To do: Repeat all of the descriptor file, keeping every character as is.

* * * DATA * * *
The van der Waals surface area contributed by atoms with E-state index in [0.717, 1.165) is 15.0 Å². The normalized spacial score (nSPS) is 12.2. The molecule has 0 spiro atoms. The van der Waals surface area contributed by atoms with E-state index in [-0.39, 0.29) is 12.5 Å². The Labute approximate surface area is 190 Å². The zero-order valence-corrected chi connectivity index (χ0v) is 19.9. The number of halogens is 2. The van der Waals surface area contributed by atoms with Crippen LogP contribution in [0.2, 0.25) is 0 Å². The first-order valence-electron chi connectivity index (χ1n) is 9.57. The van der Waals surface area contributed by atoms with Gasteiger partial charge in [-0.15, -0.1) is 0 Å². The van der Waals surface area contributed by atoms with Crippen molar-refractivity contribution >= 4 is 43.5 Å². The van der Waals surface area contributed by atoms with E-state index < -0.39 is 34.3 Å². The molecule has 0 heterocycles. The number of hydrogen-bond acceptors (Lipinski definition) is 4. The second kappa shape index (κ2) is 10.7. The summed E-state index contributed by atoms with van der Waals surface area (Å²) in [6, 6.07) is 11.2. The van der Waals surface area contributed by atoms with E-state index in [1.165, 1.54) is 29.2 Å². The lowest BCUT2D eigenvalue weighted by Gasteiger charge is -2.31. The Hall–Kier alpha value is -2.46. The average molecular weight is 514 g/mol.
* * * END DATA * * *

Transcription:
The van der Waals surface area contributed by atoms with E-state index in [0.717, 1.165) is 15.0 Å². The normalized spacial score (nSPS) is 12.2. The molecule has 0 spiro atoms. The van der Waals surface area contributed by atoms with E-state index in [-0.39, 0.29) is 12.5 Å². The Labute approximate surface area is 190 Å². The zero-order valence-corrected chi connectivity index (χ0v) is 19.9. The number of halogens is 2. The van der Waals surface area contributed by atoms with Crippen LogP contribution in [0.2, 0.25) is 0 Å². The first-order valence-electron chi connectivity index (χ1n) is 9.57. The van der Waals surface area contributed by atoms with Gasteiger partial charge in [-0.15, -0.1) is 0 Å². The van der Waals surface area contributed by atoms with Crippen molar-refractivity contribution >= 4 is 43.5 Å². The van der Waals surface area contributed by atoms with E-state index < -0.39 is 34.3 Å². The molecule has 0 heterocycles. The number of hydrogen-bond acceptors (Lipinski definition) is 4. The second kappa shape index (κ2) is 10.7. The summed E-state index contributed by atoms with van der Waals surface area (Å²) in [6, 6.07) is 11.2. The van der Waals surface area contributed by atoms with E-state index in [1.165, 1.54) is 29.2 Å². The lowest BCUT2D eigenvalue weighted by Gasteiger charge is -2.31. The Hall–Kier alpha value is -2.46. The average molecular weight is 514 g/mol.